The US certainly seems to think so.
Washington has delivered an exceptional rebuke to Taiwans’ President Chen Shui-bian after a speech in which he proposed abolishing a unification council with China, as well as other hardline policies.
The US State Department issued a statement on Monday evening defining US policy towards Taiwan and reminding Mr Chen that Washington “does “not support Taiwan’s independence and opposes unilateral changes to the status quo by either Taiwan or Beijing”.
“We certainly weren’t expecting [Mr Chen’s speech] and we weren’t consulted about it,” Adam Ereli, spokesman for the US State Department, told reporters at a regular briefing.
Mr Chen, who has been espousing a harder line towards China since an electoral defeat in December, proposed at the weekend abolishing the National Unification Council, a non-official advisory body whose responsibility is to co-ordinate unification with China.”What unification of China are we pursuing?” he asked.
Mr Chen also called for Taiwan to join the United Nations under the name “Taiwan” – instead of the country’s official title, the “Republic of China” – and for the drafting of a new constitution by the end of the year.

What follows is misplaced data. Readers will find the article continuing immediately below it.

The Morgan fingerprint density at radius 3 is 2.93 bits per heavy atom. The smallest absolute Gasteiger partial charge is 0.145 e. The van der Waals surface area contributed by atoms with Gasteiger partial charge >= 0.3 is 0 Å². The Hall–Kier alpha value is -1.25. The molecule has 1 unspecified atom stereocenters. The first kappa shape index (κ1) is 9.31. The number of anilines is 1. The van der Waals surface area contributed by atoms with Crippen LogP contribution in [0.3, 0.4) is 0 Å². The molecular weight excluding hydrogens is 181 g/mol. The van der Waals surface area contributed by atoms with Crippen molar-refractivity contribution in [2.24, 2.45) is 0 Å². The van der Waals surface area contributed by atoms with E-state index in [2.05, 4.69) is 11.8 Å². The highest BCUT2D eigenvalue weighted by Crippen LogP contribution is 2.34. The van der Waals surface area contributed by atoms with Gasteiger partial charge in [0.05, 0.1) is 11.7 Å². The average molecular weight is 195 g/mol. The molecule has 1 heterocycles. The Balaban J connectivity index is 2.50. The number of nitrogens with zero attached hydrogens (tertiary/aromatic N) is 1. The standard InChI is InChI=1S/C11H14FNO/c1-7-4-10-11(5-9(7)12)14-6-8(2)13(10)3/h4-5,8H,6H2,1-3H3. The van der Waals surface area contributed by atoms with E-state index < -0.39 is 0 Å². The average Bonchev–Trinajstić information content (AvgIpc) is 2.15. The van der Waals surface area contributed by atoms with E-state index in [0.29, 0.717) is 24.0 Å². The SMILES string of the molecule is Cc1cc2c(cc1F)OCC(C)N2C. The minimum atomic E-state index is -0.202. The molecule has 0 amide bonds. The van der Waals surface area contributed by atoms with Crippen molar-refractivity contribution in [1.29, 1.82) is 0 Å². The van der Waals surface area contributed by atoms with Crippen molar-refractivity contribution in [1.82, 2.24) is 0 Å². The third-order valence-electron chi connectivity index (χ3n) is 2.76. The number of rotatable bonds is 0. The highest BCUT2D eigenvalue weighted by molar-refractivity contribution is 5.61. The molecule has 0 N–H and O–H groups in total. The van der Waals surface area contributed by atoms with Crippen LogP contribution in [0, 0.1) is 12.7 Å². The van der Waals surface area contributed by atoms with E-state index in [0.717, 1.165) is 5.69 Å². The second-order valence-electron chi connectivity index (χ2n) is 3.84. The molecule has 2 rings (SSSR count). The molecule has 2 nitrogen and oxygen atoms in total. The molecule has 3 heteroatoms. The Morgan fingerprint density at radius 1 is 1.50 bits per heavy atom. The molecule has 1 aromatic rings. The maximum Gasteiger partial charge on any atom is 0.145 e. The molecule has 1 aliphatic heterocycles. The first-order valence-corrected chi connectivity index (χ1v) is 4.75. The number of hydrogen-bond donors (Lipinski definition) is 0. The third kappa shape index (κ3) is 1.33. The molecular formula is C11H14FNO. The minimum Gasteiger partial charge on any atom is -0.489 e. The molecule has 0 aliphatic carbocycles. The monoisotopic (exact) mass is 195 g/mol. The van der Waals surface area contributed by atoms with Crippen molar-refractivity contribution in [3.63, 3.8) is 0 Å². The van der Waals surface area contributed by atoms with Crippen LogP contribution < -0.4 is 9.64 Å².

Mr Chen’s Democratic Progressive Party and many supporters of Taiwan’s independence view the “Republic of China” title, flag and constitution as relics of the Kuomintang, Taiwan’s once-authoritarian ruling party, now its main opposition.
“Most Taiwanese people want to see the country pursue national dignity and enhance its Taiwanese consciousness,” Mr Chen said.
After living there for nearly 6 months, I’d have to agree with Chen’s last statement. I have spoken to so many Taiwanese people about it, and have been surprised at how unified they all are on the topic of unification: they see the idea as patently absurd, idiotic and inconceivable. There were a couple of exceptions. One of my colleagues from Hong Kong is in favor of unification, strictly because he feels it will bring financial benefits to a shrinking Taiwan economy. But to say this is a minority opinion doesn’t say nearly enough.
With all Chen has said about this subject, I fail to see why the US should be so shocked at his statements above. They’re consistent with his worldview and with everything he’s said before. Whether it’s wise or smart of Chen to insist on pushing the envelope the way he does is a separate conversation. I’m just saying it shouldn’t surprise anyone anymore when he does it.
Richard Burger is the author of Behind the Red Door: Sex in China, an exploration of China's sexual revolution and its clash with traditional Chinese values.